USS Arizona Memorial at Pearl Harbor.
As a writer at the National Trust for Historic Preservation, I often get to talk with local preservationists and hear about their thoughts, memories, and feelings on places they love. I enjoy telling their stories and getting to feel like a part of something bigger. Today, I have my own story to share.
Three weeks ago, I visited Pearl Harbor, one of our country’s most poignant historic places and one that we are remembering and honoring today.
Stepping through the gates of the World War II Valor in the Pacific National Monument in Honolulu, Hawaii, I felt at once the devastation, terror, and the instant and fierce American pride that encompassed both soldier and civilian that fateful day on December 7, 1941.
Visitors to the park spoke only in hushed tones and whispered to each other the quotes and names recorded throughout the grounds. On the brief boat ride to the USS Arizona Memorial, conversations stopped, but couples held hands and children sat quietly on laps as we all looked out across the water at the simple, white, beautiful Memorial.
The Arizona Memorial was constructed atop the sunken ship in 1962 to commemorate the more than one thousand men who rest beneath it, but it has come to honor all those who died in the attack on Pearl Harbor.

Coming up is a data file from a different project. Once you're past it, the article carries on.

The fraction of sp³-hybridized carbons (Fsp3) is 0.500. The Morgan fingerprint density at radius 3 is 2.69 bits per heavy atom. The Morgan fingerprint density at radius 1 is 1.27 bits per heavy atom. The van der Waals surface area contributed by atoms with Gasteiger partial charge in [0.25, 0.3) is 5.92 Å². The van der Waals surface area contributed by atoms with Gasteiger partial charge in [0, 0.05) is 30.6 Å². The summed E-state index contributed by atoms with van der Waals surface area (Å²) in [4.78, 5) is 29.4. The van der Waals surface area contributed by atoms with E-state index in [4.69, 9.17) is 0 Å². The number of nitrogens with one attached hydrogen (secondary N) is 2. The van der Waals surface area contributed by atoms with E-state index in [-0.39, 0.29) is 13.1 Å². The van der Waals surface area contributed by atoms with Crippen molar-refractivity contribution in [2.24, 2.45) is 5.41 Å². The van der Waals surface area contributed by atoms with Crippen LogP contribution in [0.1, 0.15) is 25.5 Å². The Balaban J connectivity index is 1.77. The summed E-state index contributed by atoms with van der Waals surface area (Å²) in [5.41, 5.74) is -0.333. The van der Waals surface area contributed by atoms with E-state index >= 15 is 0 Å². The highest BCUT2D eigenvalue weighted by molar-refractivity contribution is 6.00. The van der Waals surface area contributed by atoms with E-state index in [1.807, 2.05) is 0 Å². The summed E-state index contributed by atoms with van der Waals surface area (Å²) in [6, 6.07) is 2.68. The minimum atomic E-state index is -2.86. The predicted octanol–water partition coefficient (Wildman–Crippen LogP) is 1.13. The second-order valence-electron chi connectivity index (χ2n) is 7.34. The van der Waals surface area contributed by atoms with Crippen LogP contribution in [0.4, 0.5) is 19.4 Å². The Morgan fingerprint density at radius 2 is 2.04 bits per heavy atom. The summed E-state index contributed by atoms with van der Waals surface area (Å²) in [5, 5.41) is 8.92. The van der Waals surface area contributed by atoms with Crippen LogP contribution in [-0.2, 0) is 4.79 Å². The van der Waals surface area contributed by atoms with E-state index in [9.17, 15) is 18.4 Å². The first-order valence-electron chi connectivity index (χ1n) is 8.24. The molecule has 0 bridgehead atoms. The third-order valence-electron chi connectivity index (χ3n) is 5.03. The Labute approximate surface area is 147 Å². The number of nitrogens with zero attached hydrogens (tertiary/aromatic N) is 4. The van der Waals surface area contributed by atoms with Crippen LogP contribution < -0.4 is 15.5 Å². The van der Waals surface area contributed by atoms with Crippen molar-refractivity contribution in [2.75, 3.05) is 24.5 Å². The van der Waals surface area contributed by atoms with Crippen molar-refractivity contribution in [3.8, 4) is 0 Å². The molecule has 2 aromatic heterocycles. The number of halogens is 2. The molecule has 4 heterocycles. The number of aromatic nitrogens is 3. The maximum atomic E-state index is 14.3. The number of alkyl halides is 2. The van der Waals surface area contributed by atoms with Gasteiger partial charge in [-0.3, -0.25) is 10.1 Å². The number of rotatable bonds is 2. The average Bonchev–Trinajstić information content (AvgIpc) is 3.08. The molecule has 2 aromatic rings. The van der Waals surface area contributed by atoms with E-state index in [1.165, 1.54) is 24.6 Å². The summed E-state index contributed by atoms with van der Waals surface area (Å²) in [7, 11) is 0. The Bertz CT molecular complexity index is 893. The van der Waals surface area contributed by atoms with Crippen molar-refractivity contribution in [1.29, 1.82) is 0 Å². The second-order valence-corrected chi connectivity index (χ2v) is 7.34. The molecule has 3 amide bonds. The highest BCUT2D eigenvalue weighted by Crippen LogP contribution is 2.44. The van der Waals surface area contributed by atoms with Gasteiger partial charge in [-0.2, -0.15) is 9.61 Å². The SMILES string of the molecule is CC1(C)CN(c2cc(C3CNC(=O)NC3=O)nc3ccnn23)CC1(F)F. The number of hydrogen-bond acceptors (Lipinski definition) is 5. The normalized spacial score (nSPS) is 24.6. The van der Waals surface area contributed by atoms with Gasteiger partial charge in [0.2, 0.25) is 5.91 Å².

Once inside, my breath caught as I thought of the legacies left by so many brave soldiers. I wanted to think about each one individually, giving them the honor they deserve. At the same time, the openness of the structure’s design drew me to the sides to look out at what remains of the original battleship.
We only had a short time on board, and I felt many emotions. I quickly whisked away a tear as I stood trying to picture the instant the bombs hit. I swelled up with pride to be an American and somehow connected to these soldiers. And I felt incredibly grateful to be standing there, a part of history, sharing it with loved ones and complete strangers at the same time.
Our country’s history continues here.
This is what makes me a preservationist.